My “collection” – “accumulation” might be a better term – lives in a pretty lacquered box. They’re all pens that have impressed me in one way or another. They all write well, though in different ways. For me, there’s little sense in having a pen that I can’t write with. There are all sorts of pens in there, many that I’ve written about before, others that I’ll probably write about some day.
As pens I have been using dry up, I look in the box for the next pen, maybe one I haven’t used for a while. This pen is just such an example. It’s a Wing Sung 235, and I bought it from a Chinese seller who is no longer around. It was in 2004 or 2005 but you can still buy these pens. I’m not sure what you would pay today. I think this one cost about £1.50. I often say that there has been a huge improvement in Chinese pens in recent years and that’s true, but there were some good Chinese pens around years ago. This is a great little pen. It’s nice and shiny and looks like gold but I assure you it isn’t!
The incised pattern is nice to the touch. The pen is metal but it’s very light, something that the manufacturers of those pens made from plumbing materials might take note of. I write a lot in the course of a day and I really appreciate a light pen. If I had a complaint at all about this pen, it might be that the black plastic section is a little slippery. It’s not a big deal though.
The pen is a squeeze-filler with a breather tube, similar to the Parker Aerometric. It takes an adequate fill of ink. I think it’s worth mentioning that the clip is sprung, a piece of high-quality engineering in a very low-cost pen. That means it will grip your shirt pocket very firmly.
Perhaps the most eye-catching and interesting part of this pen is the nib and feed. The nib is conical and made from a yellow metal that isn’t gold and is too light for brass, so is probably some alloy. It bears some Chinese characters that are probably Wing Sung and “made in China”. The feed is multi-finned.
The most obvious resemblance of this nib is to Sheaffer’s Triumph nib. It is said that Wing Sung inherited a Sheaffer factory or Sheaffer capital equipment. I don’t know what the truth of that is. It seems to me that if one had jigs that had been made to machine Sheaffer Triumph nibs, one would be able to make a nib that resembled the original rather more closely than this one does. Whether or not the machinery that was used to make this pen once belonged to Sheaffer, a tubular nib is not an especially hard thing to design or manufacture, no more so than a traditional open nib or the slender tubular nib in a Parker 51. Let’s say it shows inspiration from the Sheaffer Triumph. Of course there are those who will gripe about the Chinese copying things, but every nation has copied at one time or another.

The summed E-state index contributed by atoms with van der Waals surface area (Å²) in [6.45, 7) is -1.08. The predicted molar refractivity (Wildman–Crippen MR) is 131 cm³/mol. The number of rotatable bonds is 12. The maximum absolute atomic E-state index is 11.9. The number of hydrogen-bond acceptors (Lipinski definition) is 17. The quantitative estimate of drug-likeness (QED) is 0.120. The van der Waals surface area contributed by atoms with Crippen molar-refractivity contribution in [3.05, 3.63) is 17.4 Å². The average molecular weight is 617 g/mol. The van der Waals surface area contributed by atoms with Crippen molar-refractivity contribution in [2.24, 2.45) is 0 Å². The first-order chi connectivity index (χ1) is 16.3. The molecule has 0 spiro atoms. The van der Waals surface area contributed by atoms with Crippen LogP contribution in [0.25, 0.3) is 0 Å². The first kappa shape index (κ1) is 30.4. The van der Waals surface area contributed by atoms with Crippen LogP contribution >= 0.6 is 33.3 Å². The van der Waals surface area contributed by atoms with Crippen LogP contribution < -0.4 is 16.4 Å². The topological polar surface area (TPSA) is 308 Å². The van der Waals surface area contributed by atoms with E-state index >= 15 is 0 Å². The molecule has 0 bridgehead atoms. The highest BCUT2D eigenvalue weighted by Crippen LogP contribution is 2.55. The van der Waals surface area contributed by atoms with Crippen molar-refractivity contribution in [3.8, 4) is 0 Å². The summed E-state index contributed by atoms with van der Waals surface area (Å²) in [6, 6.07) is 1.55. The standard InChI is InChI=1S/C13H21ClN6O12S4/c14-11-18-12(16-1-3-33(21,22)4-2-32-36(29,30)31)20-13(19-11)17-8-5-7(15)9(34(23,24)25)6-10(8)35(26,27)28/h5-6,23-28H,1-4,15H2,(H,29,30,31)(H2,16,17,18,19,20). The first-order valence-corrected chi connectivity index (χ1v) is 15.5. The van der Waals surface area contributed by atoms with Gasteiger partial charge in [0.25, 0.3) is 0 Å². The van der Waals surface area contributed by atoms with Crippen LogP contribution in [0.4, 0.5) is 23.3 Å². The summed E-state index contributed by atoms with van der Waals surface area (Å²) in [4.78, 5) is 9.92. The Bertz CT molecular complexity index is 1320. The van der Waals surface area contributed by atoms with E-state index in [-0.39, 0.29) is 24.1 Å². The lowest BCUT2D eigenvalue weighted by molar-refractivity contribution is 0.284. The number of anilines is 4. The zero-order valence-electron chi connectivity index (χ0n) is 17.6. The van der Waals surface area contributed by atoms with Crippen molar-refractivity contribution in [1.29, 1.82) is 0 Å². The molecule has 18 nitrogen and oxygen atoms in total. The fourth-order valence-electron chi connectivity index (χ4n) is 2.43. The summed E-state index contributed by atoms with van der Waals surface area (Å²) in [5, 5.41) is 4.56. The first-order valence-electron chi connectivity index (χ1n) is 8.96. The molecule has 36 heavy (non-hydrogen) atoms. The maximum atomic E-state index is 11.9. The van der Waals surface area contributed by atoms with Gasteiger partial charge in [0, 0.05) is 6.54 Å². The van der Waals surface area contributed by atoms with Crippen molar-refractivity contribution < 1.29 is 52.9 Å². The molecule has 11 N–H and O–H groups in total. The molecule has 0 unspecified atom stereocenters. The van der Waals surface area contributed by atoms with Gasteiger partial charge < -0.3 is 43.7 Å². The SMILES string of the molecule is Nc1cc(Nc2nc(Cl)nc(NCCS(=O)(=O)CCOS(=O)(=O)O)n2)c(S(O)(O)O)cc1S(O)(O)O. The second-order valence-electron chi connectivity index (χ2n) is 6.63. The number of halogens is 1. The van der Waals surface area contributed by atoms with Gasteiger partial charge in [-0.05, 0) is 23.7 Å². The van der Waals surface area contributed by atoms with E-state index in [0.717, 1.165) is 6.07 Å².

Leaving all that aside, how well does this pen write? The short answer is very well indeed, or it wouldn’t have been a regular user of mine for all these years. Longer answer is it’s a fine, just short of medium with splendid ink delivery laid on by that complex feed. The nib is smooth enough to write well with no pressure at all, but there is feedback. A moment or two with Micromesh would be enough to remove it and make the nib totally smooth but I like that slight resistance on the paper.
It’s a slender pen, so not for everyone. Posted, it’s an adequate length and it posts well and deeply, making it completely secure. Aesthetically, it’s perhaps a mixture of mercies, taking inspiration from several Western pens. It works for me, though, and I enjoy its appearance as well as its performance.
I believe it’s a remarkable pen for its price. I can’t really point to anything that indicates a reduction in quality to save money. The squeeze-filler looks a little flimsy but that’s deceptive. This pen has had a lot of use for 12 years or so, and it has stood up well. Those who believe that weight equals quality and like pens made out of brass tubing will not like such a light pen, perhaps the lightest I’ve ever had, but that’s because it’s made from some aluminium alloy, light but strong. If I’m still around in another ten years’ time, I’m quite confident I’ll still be using this pen.